A commentary on Nervous Shock as a cause of action in Torts by - D.
Bluebook 21st ed.
D. Hughes Parry, Nervous Shock as a Cause of Action in Tort, 41 L. Q.
The article talks about the redressal for a wrong committed by an
individual which injures the nervous system of other individual. There
is no conclusive ground upon which such acts can be assumed as torts.
Scholars say that, an act causing loss or damage to nervous system
should be punished under tort law because nervous system is as much a
part of a person’s body as are his limbs or his reputation.
The reasons for this state of Nervous Shock laws:
It has been put forward that nervous shock is a comparatively recent
innovation in tort law. It came into the light when cause and action can
be well defined and distinguished thus, making it difficult to classify
an act causing nervous shock. Actions causing nervous shock can not be
easily testified because there exists no physical cause and effect
The detection of affection to the nervous system is
difficult for common beings, it requires specially trained individuals.
The third reason for non-classification of nervous shocks as a cause if
action in tort is their indefinite and subjective character and the
consequent difficulty in ascertaining their nature and their cause. It
is a peculiar fact that the number of cases of nervous shock in England
are way too less than in America.
Development of Nervous shock laws:
The judgment of Purcell v. Railroad Co.
, 48 Minn. 134 and Mack v.
South Bound Railroad Co., changed the way in which matters relating to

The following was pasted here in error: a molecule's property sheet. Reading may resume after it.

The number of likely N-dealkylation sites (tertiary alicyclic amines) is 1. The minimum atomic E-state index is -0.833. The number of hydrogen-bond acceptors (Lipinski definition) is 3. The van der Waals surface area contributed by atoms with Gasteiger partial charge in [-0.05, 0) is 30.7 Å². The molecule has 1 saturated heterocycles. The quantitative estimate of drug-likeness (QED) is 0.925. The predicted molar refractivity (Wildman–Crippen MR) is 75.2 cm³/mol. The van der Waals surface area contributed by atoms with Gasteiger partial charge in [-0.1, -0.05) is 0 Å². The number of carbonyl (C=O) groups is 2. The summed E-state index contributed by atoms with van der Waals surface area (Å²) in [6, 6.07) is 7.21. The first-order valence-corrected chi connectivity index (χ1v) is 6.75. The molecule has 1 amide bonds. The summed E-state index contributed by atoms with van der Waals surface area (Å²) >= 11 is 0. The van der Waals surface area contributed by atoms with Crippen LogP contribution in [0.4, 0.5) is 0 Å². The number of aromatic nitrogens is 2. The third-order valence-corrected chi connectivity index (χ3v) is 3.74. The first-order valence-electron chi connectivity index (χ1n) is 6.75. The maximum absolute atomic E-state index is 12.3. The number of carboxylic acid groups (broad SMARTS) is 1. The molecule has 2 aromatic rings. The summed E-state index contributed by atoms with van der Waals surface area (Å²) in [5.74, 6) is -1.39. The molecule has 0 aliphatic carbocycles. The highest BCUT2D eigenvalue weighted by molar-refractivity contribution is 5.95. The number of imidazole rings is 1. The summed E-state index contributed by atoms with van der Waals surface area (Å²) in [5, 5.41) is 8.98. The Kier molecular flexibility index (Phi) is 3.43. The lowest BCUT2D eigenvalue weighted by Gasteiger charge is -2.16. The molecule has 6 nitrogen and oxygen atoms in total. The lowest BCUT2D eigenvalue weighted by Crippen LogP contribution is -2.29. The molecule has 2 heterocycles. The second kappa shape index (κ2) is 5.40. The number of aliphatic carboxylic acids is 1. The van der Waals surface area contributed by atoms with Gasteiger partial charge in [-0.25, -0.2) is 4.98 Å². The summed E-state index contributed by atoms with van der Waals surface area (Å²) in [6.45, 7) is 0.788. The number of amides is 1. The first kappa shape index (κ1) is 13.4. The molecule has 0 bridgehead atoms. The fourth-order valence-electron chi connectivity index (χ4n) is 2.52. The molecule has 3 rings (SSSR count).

nervous shock were approached. The concept of rule of liability was
established in these cases along with some principles which are as
The plaintiff has to prove that:
- An act committed by the defendant:
- Consequent nervous shock suffered directly by the plaintiff; and
- Physical injury resulting from the nervous shock.
A component of harm of this nature, which in specific circumstances the
law grants to be considered in assessing the recoverable harm however
which it doesn't permit to be considered in deciding the essential
inquiry of liability, has been fittingly depicted " by Professor Roscoe
Pound as parasitic.
Spoken words leading to fright followed by terminal illness is
recognized as cause of action for nervous shock. The damage caused by
such spoken words should be contemplated or direct. Even if the
statement is untrue and it causes shock to the plaintiff then the
defendant must be held liable.
An act or omission or conduct which causes fright to the plaintiff:
This principle introduces in unmistakable form a doctrine of
identification or association. The act complained of must be one which
causes reasonable fear of immediate personal injury to oneself or one's
children or one's husband or wife.
Nervous Shock is a shock to nerve and brain structures of the body. It
is a term used to denote Psychiatric injury or illness, inflicted upon a
person by intentional or negligent actions or omissions of another. It
is most often applied to psychiatric disorders triggered by witnessing
an accident, for example an injury caused to one's parents or spouse.